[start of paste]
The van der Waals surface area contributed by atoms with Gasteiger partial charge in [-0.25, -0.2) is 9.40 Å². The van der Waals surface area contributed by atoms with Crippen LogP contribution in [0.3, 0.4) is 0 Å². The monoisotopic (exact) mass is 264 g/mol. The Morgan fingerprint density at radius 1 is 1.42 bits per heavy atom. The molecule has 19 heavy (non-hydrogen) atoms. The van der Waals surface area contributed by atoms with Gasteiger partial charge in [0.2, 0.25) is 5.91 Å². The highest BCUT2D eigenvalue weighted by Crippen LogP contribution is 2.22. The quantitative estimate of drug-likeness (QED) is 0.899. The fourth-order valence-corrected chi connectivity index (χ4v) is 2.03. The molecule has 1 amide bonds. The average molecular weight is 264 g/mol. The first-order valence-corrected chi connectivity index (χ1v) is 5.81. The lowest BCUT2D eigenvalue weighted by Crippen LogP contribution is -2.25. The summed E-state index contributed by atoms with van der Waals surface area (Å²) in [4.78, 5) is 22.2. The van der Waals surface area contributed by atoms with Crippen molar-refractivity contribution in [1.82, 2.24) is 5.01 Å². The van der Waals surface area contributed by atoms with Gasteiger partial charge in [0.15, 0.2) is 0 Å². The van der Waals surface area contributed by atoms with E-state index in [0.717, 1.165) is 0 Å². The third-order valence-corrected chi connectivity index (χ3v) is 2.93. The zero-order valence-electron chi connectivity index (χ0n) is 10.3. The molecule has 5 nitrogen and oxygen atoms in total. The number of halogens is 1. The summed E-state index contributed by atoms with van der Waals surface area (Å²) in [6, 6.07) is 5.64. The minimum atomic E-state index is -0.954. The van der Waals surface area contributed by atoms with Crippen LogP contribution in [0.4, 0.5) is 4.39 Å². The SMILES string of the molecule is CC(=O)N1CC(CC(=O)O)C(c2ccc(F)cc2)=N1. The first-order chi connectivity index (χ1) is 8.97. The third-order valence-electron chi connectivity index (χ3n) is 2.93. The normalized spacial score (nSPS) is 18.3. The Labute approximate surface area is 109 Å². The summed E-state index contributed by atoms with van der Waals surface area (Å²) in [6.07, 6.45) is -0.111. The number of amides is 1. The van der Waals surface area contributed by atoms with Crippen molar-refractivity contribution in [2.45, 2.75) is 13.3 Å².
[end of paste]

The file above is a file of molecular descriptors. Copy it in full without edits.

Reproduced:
The van der Waals surface area contributed by atoms with Gasteiger partial charge in [-0.25, -0.2) is 9.40 Å². The van der Waals surface area contributed by atoms with Crippen LogP contribution in [0.3, 0.4) is 0 Å². The monoisotopic (exact) mass is 264 g/mol. The Morgan fingerprint density at radius 1 is 1.42 bits per heavy atom. The molecule has 19 heavy (non-hydrogen) atoms. The van der Waals surface area contributed by atoms with Gasteiger partial charge in [0.2, 0.25) is 5.91 Å². The highest BCUT2D eigenvalue weighted by Crippen LogP contribution is 2.22. The quantitative estimate of drug-likeness (QED) is 0.899. The fourth-order valence-corrected chi connectivity index (χ4v) is 2.03. The molecule has 1 amide bonds. The average molecular weight is 264 g/mol. The first-order valence-corrected chi connectivity index (χ1v) is 5.81. The lowest BCUT2D eigenvalue weighted by Crippen LogP contribution is -2.25. The summed E-state index contributed by atoms with van der Waals surface area (Å²) in [4.78, 5) is 22.2. The van der Waals surface area contributed by atoms with Crippen molar-refractivity contribution in [1.82, 2.24) is 5.01 Å². The van der Waals surface area contributed by atoms with Gasteiger partial charge in [0.15, 0.2) is 0 Å². The van der Waals surface area contributed by atoms with E-state index in [0.717, 1.165) is 0 Å². The third-order valence-corrected chi connectivity index (χ3v) is 2.93. The zero-order valence-electron chi connectivity index (χ0n) is 10.3. The molecule has 5 nitrogen and oxygen atoms in total. The number of halogens is 1. The summed E-state index contributed by atoms with van der Waals surface area (Å²) in [6, 6.07) is 5.64. The minimum atomic E-state index is -0.954. The van der Waals surface area contributed by atoms with Crippen LogP contribution in [0.4, 0.5) is 4.39 Å². The SMILES string of the molecule is CC(=O)N1CC(CC(=O)O)C(c2ccc(F)cc2)=N1. The first-order chi connectivity index (χ1) is 8.97. The third-order valence-electron chi connectivity index (χ3n) is 2.93. The normalized spacial score (nSPS) is 18.3. The Labute approximate surface area is 109 Å². The summed E-state index contributed by atoms with van der Waals surface area (Å²) in [6.07, 6.45) is -0.111. The number of amides is 1. The van der Waals surface area contributed by atoms with Crippen molar-refractivity contribution in [2.45, 2.75) is 13.3 Å².